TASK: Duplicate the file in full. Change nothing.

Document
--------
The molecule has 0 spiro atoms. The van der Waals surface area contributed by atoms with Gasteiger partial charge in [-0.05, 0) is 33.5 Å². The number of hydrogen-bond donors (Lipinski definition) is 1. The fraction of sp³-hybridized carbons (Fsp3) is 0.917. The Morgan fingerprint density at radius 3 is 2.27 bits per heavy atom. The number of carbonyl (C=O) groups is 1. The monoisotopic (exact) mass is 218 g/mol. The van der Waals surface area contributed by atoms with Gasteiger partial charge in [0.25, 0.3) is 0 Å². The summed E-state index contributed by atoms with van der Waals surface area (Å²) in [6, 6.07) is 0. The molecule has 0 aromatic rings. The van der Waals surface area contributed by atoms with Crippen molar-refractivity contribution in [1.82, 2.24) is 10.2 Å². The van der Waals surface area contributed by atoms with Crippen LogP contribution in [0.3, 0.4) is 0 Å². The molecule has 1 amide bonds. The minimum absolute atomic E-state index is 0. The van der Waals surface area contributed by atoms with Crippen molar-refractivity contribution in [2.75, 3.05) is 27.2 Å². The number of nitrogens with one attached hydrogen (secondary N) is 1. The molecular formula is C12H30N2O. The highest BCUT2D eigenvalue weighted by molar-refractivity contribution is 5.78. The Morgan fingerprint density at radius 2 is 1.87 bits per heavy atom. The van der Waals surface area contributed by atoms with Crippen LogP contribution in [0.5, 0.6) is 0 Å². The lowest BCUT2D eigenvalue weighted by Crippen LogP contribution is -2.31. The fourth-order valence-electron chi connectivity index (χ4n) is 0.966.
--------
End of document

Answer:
The molecule has 0 spiro atoms. The van der Waals surface area contributed by atoms with Gasteiger partial charge in [-0.05, 0) is 33.5 Å². The number of hydrogen-bond donors (Lipinski definition) is 1. The fraction of sp³-hybridized carbons (Fsp3) is 0.917. The Morgan fingerprint density at radius 3 is 2.27 bits per heavy atom. The number of carbonyl (C=O) groups is 1. The monoisotopic (exact) mass is 218 g/mol. The van der Waals surface area contributed by atoms with Gasteiger partial charge in [0.25, 0.3) is 0 Å². The summed E-state index contributed by atoms with van der Waals surface area (Å²) in [6, 6.07) is 0. The molecule has 0 aromatic rings. The van der Waals surface area contributed by atoms with Crippen molar-refractivity contribution in [1.82, 2.24) is 10.2 Å². The van der Waals surface area contributed by atoms with Crippen LogP contribution in [0.3, 0.4) is 0 Å². The molecule has 1 amide bonds. The minimum absolute atomic E-state index is 0. The van der Waals surface area contributed by atoms with Crippen molar-refractivity contribution in [2.75, 3.05) is 27.2 Å². The number of nitrogens with one attached hydrogen (secondary N) is 1. The molecular formula is C12H30N2O. The highest BCUT2D eigenvalue weighted by molar-refractivity contribution is 5.78. The Morgan fingerprint density at radius 2 is 1.87 bits per heavy atom. The van der Waals surface area contributed by atoms with Crippen LogP contribution in [0.5, 0.6) is 0 Å². The lowest BCUT2D eigenvalue weighted by Crippen LogP contribution is -2.31. The fourth-order valence-electron chi connectivity index (χ4n) is 0.966.